A Might-y Welcome to New Faculty

Think of it as a crash course in all things Masters.

During the week of August 24, teachers who joined the Masters community at the start of the 2021-2022 academic year participated in a five-day intensive New Faculty Institute (NFI) in which they explored the School’s mission and educational philosophy, got to know school leaders and the campus, and bonded as a cohort. 

NFI, now in its eighth year, is led by Director of Learning Initiatives Jason Hult and Chair of the Math Department Marianne Van Brummelen. Throughout the week, new faculty engaged in workshops about assessment, implicit bias, social-emotional learning, educational technology, teaching the School’s mission, and anti-racist classroom practices. They also heard from Head of School Laura Danforth and current students. 

The combination of high-level conversations and nuts and bolts was an important and useful way to join and get to know the School, explained Pascal Maharjan, upper school mathematics and physics teacher. “We were not only onboarded to all the logistical contexts and frameworks of working at Masters, but we also got to learn about and grapple with the philosophical side of things, like the mission statement and the ethos of what makes this such a special community.” 

It wasn’t all intensive study. Faculty faced off in a game of frisbee golf and had a pizza party, too. “I enjoyed all of the opportunities that we had to share our authentic selves with one another,” said Jillian McCoy, head librarian and coordinator for digital information and learning. “I feel that I really know my new coworkers' personalities and aspects of who they are as people outside our work environment.”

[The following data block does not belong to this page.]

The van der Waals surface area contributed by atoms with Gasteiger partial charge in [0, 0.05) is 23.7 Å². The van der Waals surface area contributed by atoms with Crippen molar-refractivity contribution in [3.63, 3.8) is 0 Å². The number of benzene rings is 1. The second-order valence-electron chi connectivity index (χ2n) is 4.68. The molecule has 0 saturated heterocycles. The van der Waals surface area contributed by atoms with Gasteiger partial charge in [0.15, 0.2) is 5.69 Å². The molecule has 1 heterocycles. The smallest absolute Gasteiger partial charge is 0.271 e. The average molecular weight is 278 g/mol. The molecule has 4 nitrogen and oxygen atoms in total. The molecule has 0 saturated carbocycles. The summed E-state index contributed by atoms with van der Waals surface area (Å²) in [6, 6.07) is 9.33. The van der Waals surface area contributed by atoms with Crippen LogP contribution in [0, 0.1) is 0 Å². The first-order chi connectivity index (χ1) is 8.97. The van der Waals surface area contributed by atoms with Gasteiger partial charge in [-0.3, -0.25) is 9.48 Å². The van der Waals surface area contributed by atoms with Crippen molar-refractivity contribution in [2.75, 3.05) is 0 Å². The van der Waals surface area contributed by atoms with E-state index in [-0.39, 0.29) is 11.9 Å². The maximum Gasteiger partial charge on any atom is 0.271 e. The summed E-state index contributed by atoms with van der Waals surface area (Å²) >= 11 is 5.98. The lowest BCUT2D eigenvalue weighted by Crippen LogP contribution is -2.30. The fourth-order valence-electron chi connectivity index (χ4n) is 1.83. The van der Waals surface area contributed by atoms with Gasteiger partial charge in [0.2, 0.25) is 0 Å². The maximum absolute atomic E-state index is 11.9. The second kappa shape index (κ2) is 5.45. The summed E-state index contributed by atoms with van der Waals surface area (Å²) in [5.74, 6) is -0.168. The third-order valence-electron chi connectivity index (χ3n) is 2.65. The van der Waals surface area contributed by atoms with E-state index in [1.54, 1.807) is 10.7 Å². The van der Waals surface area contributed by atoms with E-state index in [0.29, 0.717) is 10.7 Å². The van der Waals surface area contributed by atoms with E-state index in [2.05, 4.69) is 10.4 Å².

Peter Mihalcik, an upper school Mandarin teacher, appreciated getting to know his colleagues and understanding the impact of their work. “During the academic year, life gets very busy, and it’s rare we have time to sit down and listen to colleagues about what sparks their passion for education,” he said. “It made me reflect on the effect teachers can have on a person’s development.”

For Maharjan, the most challenging part of the week was the time constraint: “Some of the group discussion exercises, especially surrounding diversity, equity and inclusion and social justice work, could have gone on for weeks with great added value and rich dialogue,” he shared. “In the interest of time, however, we had to put a finite time limit on this valuable interdisciplinary work.”

“NFI is a true point of pride for us at Masters. Jason Hult, Marianna Van Brummelen and others invite our new colleagues into the ongoing dialogue about what it means to deliver on our mission, and by intentionally welcoming the cohort of new teachers into this community in this way, we support their inclusion into this outstanding faculty,” said Sam Savage, Associate Head of School for Faculty and Academics.

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